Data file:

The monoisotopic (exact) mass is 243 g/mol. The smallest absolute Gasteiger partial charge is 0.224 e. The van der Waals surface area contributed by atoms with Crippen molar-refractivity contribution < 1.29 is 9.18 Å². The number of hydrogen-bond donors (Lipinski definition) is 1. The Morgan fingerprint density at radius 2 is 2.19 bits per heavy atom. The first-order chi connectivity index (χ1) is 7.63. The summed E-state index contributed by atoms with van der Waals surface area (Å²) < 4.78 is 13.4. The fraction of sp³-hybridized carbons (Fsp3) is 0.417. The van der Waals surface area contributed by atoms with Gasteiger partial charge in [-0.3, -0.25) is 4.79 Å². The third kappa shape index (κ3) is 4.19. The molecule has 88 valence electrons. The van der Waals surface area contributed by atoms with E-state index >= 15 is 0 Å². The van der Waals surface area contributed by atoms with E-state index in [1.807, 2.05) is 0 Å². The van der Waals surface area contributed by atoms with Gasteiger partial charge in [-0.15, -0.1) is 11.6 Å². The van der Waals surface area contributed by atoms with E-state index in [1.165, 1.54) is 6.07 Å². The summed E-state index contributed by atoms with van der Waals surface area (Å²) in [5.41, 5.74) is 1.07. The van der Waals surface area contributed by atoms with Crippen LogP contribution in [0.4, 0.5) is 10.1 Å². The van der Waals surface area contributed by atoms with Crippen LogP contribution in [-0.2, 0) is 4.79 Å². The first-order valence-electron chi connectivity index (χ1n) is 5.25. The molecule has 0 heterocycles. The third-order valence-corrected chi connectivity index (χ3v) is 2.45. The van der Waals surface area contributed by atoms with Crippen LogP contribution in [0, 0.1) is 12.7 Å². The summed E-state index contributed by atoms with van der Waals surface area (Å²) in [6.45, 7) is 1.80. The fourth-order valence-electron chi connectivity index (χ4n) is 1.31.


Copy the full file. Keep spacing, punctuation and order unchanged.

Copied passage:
The monoisotopic (exact) mass is 243 g/mol. The smallest absolute Gasteiger partial charge is 0.224 e. The van der Waals surface area contributed by atoms with Crippen molar-refractivity contribution < 1.29 is 9.18 Å². The number of hydrogen-bond donors (Lipinski definition) is 1. The Morgan fingerprint density at radius 2 is 2.19 bits per heavy atom. The first-order chi connectivity index (χ1) is 7.63. The summed E-state index contributed by atoms with van der Waals surface area (Å²) < 4.78 is 13.4. The fraction of sp³-hybridized carbons (Fsp3) is 0.417. The van der Waals surface area contributed by atoms with Gasteiger partial charge in [-0.3, -0.25) is 4.79 Å². The third kappa shape index (κ3) is 4.19. The molecule has 88 valence electrons. The van der Waals surface area contributed by atoms with E-state index >= 15 is 0 Å². The van der Waals surface area contributed by atoms with E-state index in [1.807, 2.05) is 0 Å². The van der Waals surface area contributed by atoms with Gasteiger partial charge in [-0.15, -0.1) is 11.6 Å². The van der Waals surface area contributed by atoms with E-state index in [1.165, 1.54) is 6.07 Å². The summed E-state index contributed by atoms with van der Waals surface area (Å²) in [5.41, 5.74) is 1.07. The van der Waals surface area contributed by atoms with Crippen LogP contribution in [0.4, 0.5) is 10.1 Å². The van der Waals surface area contributed by atoms with Crippen LogP contribution in [-0.2, 0) is 4.79 Å². The first-order valence-electron chi connectivity index (χ1n) is 5.25. The molecule has 0 heterocycles. The third-order valence-corrected chi connectivity index (χ3v) is 2.45. The van der Waals surface area contributed by atoms with Crippen LogP contribution in [0, 0.1) is 12.7 Å². The summed E-state index contributed by atoms with van der Waals surface area (Å²) in [6.45, 7) is 1.80. The fourth-order valence-electron chi connectivity index (χ4n) is 1.31.